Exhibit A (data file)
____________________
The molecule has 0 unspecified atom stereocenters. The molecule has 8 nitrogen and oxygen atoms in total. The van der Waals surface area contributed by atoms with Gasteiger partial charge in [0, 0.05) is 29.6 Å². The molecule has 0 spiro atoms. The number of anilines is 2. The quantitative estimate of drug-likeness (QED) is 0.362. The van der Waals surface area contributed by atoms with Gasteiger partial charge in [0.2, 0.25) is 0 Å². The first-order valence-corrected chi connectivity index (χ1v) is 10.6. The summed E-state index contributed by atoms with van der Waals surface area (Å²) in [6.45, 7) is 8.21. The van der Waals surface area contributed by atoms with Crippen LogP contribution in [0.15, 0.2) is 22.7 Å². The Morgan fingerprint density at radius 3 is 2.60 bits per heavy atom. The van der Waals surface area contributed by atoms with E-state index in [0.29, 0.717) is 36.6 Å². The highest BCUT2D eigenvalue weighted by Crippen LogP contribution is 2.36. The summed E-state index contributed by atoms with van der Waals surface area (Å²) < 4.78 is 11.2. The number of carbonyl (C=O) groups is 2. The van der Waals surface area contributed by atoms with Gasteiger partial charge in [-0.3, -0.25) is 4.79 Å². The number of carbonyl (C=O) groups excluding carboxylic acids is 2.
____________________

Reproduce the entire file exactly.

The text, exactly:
The molecule has 0 unspecified atom stereocenters. The molecule has 8 nitrogen and oxygen atoms in total. The van der Waals surface area contributed by atoms with Gasteiger partial charge in [0, 0.05) is 29.6 Å². The molecule has 0 spiro atoms. The number of anilines is 2. The quantitative estimate of drug-likeness (QED) is 0.362. The van der Waals surface area contributed by atoms with Gasteiger partial charge in [0.2, 0.25) is 0 Å². The first-order valence-corrected chi connectivity index (χ1v) is 10.6. The summed E-state index contributed by atoms with van der Waals surface area (Å²) in [6.45, 7) is 8.21. The van der Waals surface area contributed by atoms with Crippen LogP contribution in [0.15, 0.2) is 22.7 Å². The Morgan fingerprint density at radius 3 is 2.60 bits per heavy atom. The van der Waals surface area contributed by atoms with E-state index in [0.29, 0.717) is 36.6 Å². The highest BCUT2D eigenvalue weighted by Crippen LogP contribution is 2.36. The summed E-state index contributed by atoms with van der Waals surface area (Å²) < 4.78 is 11.2. The number of carbonyl (C=O) groups is 2. The van der Waals surface area contributed by atoms with Gasteiger partial charge in [-0.3, -0.25) is 4.79 Å². The number of carbonyl (C=O) groups excluding carboxylic acids is 2.